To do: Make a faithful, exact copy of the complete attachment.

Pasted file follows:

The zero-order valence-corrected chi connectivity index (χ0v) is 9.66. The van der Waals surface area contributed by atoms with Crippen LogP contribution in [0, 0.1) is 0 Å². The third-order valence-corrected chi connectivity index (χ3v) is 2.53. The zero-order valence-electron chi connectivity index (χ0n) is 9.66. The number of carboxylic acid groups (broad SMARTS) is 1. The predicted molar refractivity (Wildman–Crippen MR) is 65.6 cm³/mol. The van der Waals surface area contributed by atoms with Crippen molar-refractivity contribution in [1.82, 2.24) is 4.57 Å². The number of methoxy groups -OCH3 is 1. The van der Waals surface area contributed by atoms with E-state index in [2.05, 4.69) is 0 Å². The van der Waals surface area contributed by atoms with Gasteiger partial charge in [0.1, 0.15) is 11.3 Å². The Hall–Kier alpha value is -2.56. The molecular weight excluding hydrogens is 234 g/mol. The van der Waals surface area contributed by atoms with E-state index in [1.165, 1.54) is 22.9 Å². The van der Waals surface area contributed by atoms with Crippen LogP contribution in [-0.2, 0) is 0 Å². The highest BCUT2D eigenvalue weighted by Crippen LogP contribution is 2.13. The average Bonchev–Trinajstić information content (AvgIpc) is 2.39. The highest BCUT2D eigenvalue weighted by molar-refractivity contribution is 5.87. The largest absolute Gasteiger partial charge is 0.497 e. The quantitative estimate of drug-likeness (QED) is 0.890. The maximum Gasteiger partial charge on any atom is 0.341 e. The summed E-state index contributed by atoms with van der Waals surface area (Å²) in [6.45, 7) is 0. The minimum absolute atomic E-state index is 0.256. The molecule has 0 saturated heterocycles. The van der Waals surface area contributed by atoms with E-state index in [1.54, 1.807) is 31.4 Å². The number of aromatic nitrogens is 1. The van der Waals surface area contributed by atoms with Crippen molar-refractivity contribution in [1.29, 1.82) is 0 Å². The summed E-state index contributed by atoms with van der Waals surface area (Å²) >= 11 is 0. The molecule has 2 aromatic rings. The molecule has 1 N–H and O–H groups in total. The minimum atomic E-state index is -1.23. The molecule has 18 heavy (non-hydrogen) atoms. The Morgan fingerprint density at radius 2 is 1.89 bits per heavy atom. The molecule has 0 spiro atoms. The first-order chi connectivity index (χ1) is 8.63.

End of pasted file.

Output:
The zero-order valence-corrected chi connectivity index (χ0v) is 9.66. The van der Waals surface area contributed by atoms with Crippen LogP contribution in [0, 0.1) is 0 Å². The third-order valence-corrected chi connectivity index (χ3v) is 2.53. The zero-order valence-electron chi connectivity index (χ0n) is 9.66. The number of carboxylic acid groups (broad SMARTS) is 1. The predicted molar refractivity (Wildman–Crippen MR) is 65.6 cm³/mol. The van der Waals surface area contributed by atoms with Crippen molar-refractivity contribution in [1.82, 2.24) is 4.57 Å². The number of methoxy groups -OCH3 is 1. The van der Waals surface area contributed by atoms with E-state index in [2.05, 4.69) is 0 Å². The van der Waals surface area contributed by atoms with Gasteiger partial charge in [0.1, 0.15) is 11.3 Å². The Hall–Kier alpha value is -2.56. The molecular weight excluding hydrogens is 234 g/mol. The van der Waals surface area contributed by atoms with E-state index in [1.165, 1.54) is 22.9 Å². The van der Waals surface area contributed by atoms with Crippen LogP contribution in [-0.2, 0) is 0 Å². The highest BCUT2D eigenvalue weighted by Crippen LogP contribution is 2.13. The average Bonchev–Trinajstić information content (AvgIpc) is 2.39. The highest BCUT2D eigenvalue weighted by molar-refractivity contribution is 5.87. The largest absolute Gasteiger partial charge is 0.497 e. The quantitative estimate of drug-likeness (QED) is 0.890. The maximum Gasteiger partial charge on any atom is 0.341 e. The summed E-state index contributed by atoms with van der Waals surface area (Å²) in [6.45, 7) is 0. The minimum absolute atomic E-state index is 0.256. The molecule has 0 saturated heterocycles. The van der Waals surface area contributed by atoms with E-state index in [1.54, 1.807) is 31.4 Å². The number of aromatic nitrogens is 1. The van der Waals surface area contributed by atoms with Crippen molar-refractivity contribution in [1.29, 1.82) is 0 Å². The summed E-state index contributed by atoms with van der Waals surface area (Å²) >= 11 is 0. The molecule has 2 aromatic rings. The molecule has 1 N–H and O–H groups in total. The minimum atomic E-state index is -1.23. The molecule has 18 heavy (non-hydrogen) atoms. The Morgan fingerprint density at radius 2 is 1.89 bits per heavy atom. The molecule has 0 spiro atoms. The first-order chi connectivity index (χ1) is 8.63.